Published Mar 25, 2008Once again urban folkie Billy Bragg has spoke out against social-networking sites and their use and abuse of artists. In a recent New York Times column written by Bragg, the veteran songwriter points to the how websites such as MySpace and Bebo are unfairly using musicians to promote their own interests, while providing little, if any, financial payback or royalties to artists in return.
His comments come in the wake of AOLs $850-million purchase of Bebo, a Facebook-like network popular in the UK. Bragg writes of how the Bebos founder Michael Birch supposedly aimed at creating some sort of "artist-centred site, yet now that Birch is millions of dollars richer, artists whose tracks helped drive traffic to Bebo, and essentially build it, wont see a cent.
"Social-networking sites like Bebo argue that they have no money to distribute their value is their membership, Bragg explains. Well, last week Michael Birch realized the value of his membership. Im sure hell be rewarding those technicians and accountants who helped him achieve this success. Perhaps he should also consider the contribution of his artists.
"The musicians who posted their work on Bebo.com are no different from investors in a start-up enterprise. Their investment is the content provided for free while the site has no liquid assets. Now that the business has reaped huge benefits, surely they deserve a dividend.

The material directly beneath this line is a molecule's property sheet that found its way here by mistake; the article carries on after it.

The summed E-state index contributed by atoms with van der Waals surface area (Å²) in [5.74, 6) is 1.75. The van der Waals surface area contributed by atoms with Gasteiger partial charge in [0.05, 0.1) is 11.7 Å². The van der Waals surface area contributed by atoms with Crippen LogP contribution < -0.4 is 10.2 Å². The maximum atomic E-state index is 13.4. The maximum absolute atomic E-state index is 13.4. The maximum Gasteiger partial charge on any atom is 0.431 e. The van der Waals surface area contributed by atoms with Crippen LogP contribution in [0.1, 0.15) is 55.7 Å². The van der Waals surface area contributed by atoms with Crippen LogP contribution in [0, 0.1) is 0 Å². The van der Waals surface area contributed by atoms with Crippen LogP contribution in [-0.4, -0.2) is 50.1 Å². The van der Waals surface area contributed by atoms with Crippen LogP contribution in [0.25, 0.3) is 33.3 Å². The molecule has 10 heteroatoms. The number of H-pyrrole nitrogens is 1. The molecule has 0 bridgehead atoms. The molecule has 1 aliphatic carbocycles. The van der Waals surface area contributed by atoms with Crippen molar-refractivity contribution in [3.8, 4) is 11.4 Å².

Bragg also takes his argument a step further by writing that social-networking sites are responsible for many of the woes currently plaguing the music industries. "The huge social-networking sites that seek to use music as free content are as much to blame for the malaise currently affecting the industry as the music lover who downloads songs for free, he writes. "Both the corporations and the kids, it seems, want the use of our music without having to pay for it.
"The claim that sites such as MySpace and Bebo are doing us a favor by promoting our work is disingenuous. Radio stations also promote our work, but they pay us a royalty that recognizes our contribution to their business. Why should that not apply to the Internet, too?
And if this all comes across as Bragg simply blowing a lot of hot air, when he took on MySpaces copyright terms and conditions a year ago where MySpace once held the rights to any content, such as songs, loaded on the site he successfully helped return copyright control back to the originator.
Billy Braggs entire article is available here.